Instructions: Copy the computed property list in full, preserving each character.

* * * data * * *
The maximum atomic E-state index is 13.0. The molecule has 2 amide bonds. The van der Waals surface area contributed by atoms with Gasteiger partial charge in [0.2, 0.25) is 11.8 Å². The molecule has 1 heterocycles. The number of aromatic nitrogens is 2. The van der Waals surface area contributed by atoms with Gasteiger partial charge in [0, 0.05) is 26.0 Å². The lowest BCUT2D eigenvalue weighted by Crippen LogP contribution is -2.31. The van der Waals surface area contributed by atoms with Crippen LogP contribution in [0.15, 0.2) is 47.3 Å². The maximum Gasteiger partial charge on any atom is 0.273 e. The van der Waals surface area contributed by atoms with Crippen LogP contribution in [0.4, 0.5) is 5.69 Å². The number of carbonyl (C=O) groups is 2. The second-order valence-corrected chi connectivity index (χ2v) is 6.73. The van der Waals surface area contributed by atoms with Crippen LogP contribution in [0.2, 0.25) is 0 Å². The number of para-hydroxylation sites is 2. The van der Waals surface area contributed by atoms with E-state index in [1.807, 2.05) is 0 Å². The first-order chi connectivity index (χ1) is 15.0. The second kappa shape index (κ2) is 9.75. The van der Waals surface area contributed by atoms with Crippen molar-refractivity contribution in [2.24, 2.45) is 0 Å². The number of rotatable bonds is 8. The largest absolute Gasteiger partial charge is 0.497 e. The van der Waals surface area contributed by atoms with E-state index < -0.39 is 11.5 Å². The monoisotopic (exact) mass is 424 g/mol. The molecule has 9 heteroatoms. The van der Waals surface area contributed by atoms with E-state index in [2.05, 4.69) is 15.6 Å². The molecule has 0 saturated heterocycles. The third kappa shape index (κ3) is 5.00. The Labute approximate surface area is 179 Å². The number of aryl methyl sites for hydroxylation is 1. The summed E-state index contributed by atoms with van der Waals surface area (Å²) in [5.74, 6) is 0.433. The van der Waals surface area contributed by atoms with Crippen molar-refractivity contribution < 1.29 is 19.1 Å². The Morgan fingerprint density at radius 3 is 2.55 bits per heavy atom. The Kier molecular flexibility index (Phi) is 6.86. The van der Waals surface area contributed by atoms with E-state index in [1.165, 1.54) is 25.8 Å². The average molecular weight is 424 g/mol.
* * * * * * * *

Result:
The maximum atomic E-state index is 13.0. The molecule has 2 amide bonds. The van der Waals surface area contributed by atoms with Gasteiger partial charge in [0.2, 0.25) is 11.8 Å². The molecule has 1 heterocycles. The number of aromatic nitrogens is 2. The van der Waals surface area contributed by atoms with Gasteiger partial charge in [0, 0.05) is 26.0 Å². The lowest BCUT2D eigenvalue weighted by Crippen LogP contribution is -2.31. The van der Waals surface area contributed by atoms with Crippen LogP contribution in [0.15, 0.2) is 47.3 Å². The maximum Gasteiger partial charge on any atom is 0.273 e. The van der Waals surface area contributed by atoms with Crippen LogP contribution in [0.4, 0.5) is 5.69 Å². The number of carbonyl (C=O) groups is 2. The second-order valence-corrected chi connectivity index (χ2v) is 6.73. The van der Waals surface area contributed by atoms with Crippen LogP contribution in [0.2, 0.25) is 0 Å². The number of para-hydroxylation sites is 2. The van der Waals surface area contributed by atoms with E-state index in [1.807, 2.05) is 0 Å². The first-order chi connectivity index (χ1) is 15.0. The second kappa shape index (κ2) is 9.75. The van der Waals surface area contributed by atoms with Crippen molar-refractivity contribution in [2.24, 2.45) is 0 Å². The number of rotatable bonds is 8. The largest absolute Gasteiger partial charge is 0.497 e. The van der Waals surface area contributed by atoms with E-state index < -0.39 is 11.5 Å². The monoisotopic (exact) mass is 424 g/mol. The molecule has 9 heteroatoms. The van der Waals surface area contributed by atoms with E-state index in [2.05, 4.69) is 15.6 Å². The molecule has 0 saturated heterocycles. The third kappa shape index (κ3) is 5.00. The Labute approximate surface area is 179 Å². The number of aryl methyl sites for hydroxylation is 1. The summed E-state index contributed by atoms with van der Waals surface area (Å²) in [5.74, 6) is 0.433. The van der Waals surface area contributed by atoms with Crippen molar-refractivity contribution < 1.29 is 19.1 Å². The Morgan fingerprint density at radius 3 is 2.55 bits per heavy atom. The Kier molecular flexibility index (Phi) is 6.86. The van der Waals surface area contributed by atoms with E-state index in [1.165, 1.54) is 25.8 Å². The average molecular weight is 424 g/mol.